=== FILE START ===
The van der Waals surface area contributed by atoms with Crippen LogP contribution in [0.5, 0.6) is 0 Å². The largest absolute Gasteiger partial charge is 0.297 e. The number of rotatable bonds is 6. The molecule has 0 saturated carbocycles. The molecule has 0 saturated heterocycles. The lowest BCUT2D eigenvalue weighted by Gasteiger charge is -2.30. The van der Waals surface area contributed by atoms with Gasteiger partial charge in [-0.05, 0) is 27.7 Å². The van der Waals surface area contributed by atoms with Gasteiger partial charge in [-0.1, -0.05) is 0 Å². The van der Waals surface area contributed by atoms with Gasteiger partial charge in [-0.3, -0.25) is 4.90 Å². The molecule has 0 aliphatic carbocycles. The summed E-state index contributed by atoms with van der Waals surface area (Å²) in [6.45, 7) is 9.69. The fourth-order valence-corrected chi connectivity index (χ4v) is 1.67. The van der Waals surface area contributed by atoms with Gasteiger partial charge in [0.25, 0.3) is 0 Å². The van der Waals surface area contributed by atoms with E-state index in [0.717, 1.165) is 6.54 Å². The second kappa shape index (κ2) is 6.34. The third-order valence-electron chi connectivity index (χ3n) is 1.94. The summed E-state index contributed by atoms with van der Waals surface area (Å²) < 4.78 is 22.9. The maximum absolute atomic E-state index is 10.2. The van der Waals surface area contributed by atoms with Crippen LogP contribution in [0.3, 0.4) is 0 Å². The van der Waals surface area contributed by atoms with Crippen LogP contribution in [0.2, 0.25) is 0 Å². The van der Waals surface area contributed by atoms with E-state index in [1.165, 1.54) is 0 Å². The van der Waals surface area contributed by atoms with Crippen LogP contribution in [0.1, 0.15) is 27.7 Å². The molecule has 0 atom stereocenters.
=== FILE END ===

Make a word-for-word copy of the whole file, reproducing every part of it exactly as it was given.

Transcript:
The van der Waals surface area contributed by atoms with Crippen LogP contribution in [0.5, 0.6) is 0 Å². The largest absolute Gasteiger partial charge is 0.297 e. The number of rotatable bonds is 6. The molecule has 0 saturated carbocycles. The molecule has 0 saturated heterocycles. The lowest BCUT2D eigenvalue weighted by Gasteiger charge is -2.30. The van der Waals surface area contributed by atoms with Gasteiger partial charge in [-0.05, 0) is 27.7 Å². The van der Waals surface area contributed by atoms with Gasteiger partial charge in [-0.1, -0.05) is 0 Å². The van der Waals surface area contributed by atoms with Gasteiger partial charge in [-0.3, -0.25) is 4.90 Å². The molecule has 0 aliphatic carbocycles. The summed E-state index contributed by atoms with van der Waals surface area (Å²) in [6.45, 7) is 9.69. The fourth-order valence-corrected chi connectivity index (χ4v) is 1.67. The van der Waals surface area contributed by atoms with Gasteiger partial charge in [0.25, 0.3) is 0 Å². The van der Waals surface area contributed by atoms with E-state index in [0.717, 1.165) is 6.54 Å². The second kappa shape index (κ2) is 6.34. The third-order valence-electron chi connectivity index (χ3n) is 1.94. The summed E-state index contributed by atoms with van der Waals surface area (Å²) < 4.78 is 22.9. The maximum absolute atomic E-state index is 10.2. The van der Waals surface area contributed by atoms with Crippen LogP contribution in [0.3, 0.4) is 0 Å². The van der Waals surface area contributed by atoms with Crippen LogP contribution in [0.2, 0.25) is 0 Å². The van der Waals surface area contributed by atoms with E-state index in [1.165, 1.54) is 0 Å². The van der Waals surface area contributed by atoms with Crippen LogP contribution in [0.1, 0.15) is 27.7 Å². The molecule has 0 atom stereocenters.